Osteoporosis May Lead to Fractures

Osteoporosis is a diseases that affects the strength of bones and could lead to fractures. The bone mineral density is reduced, the structure of the bone is changed and the collagen amounts present in the bones is altered when a person has osteoporosis. Osteoporosis is most prominent in women older than 55. The World Health Organization (WHO) claims that osteoporosis is due to a loss in density in bone mass. The bone mass has a mineral density of 2.5 standard deviations less than peak bone mass of a healthy 20-year-old female.

Osteoporosis occurs mostly in women following menopause, in which its name is postmenopausal osteoporosis. Osteoporosis can also occur in males and can occur in anyone that suffers from a particular hormonal disorder and any other chronic diseases. Medications can also cause osteoporosis, which can lead to a lowered life expectancy and a poorer quality of life. To treat osteoporosis, doctors prescribe medicines and inform their patients of eating plenty of calcium, vitamin D, and also to prevent falling down. The risk of having bone fractures with osteoporosis is greater if the patient falls down regularly.

There are no definitive symptoms of osteoporosis but there is always that increased risk of bone fractures. Since the fractures normally occur in people who are fairly healthy, they are named fragility fractures. The fractures usually occur in the hip, wrist, rib and vertebrae column. Osteoporosis is part of a circular pattern of problems in the elder members of society. The risk of falling is increased later in life due to impaired eyesight. Impaired eyesight can be caused by glaucoma and or macular degeneration. Other risks of falling in the elderly come from balancing disorders, dementia, and/or movement disorders such as Parkinson’s disease.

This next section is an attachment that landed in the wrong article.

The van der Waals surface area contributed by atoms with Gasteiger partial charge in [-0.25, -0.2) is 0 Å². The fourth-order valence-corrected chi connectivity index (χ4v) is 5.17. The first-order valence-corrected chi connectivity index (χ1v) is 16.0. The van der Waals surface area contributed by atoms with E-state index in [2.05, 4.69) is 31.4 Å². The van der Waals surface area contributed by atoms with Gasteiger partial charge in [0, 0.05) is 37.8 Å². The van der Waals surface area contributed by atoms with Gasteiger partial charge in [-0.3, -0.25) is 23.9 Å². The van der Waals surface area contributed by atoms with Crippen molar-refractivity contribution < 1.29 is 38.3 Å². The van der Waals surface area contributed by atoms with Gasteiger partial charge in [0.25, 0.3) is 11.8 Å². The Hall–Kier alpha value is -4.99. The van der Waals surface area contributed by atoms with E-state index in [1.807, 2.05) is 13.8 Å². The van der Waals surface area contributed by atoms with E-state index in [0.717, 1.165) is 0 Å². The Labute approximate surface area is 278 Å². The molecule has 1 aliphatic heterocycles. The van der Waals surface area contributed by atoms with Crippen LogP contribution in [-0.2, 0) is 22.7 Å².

There are plenty of risks that aid in the development of osteoporosis that can be easily avoidable. Excessive drinking starting at a young age increases the likelihood of osteoporosis, a deficiency of vitamin D, smoking tobacco, malnutrition, low body mass, physical inactivity and the drinking of certain soft drinks because they include phosphoric acid. The phosphoric acid drinks tend to remove calcium-containing drinks from people’s diets, which in turn limits the amount of calcium in the body.

Doctors recommend that patients suffering from osteoporosis need to have a strong intake of vitamin D and calcium to strengthen their bones and body mass. Doctors also suggest continued exercise such as aerobic, weight lifting, resistance exercises. Prevention of osteoporosis starts at a young age by not drinking alcohol heavily or smoking tobacco products on a regular basis since both of these have been directly linked to causing osteoporosis.

Proper nutrition, exercise and any needed medication throughout one’s life can also help to prevent osteoporosis. Experts have estimated that 1 in women and 1 in 12 men over the age of 50 on a worldwide scale have osteoporosis. Osteoporosis has also been deemed responsible for millions of fractures per year. The treatment for osteoporosis took a step in the right direction in the 1960’s with the development of bisphosponates, the main drug used against the condition. Such medications include Boniva and Actonel.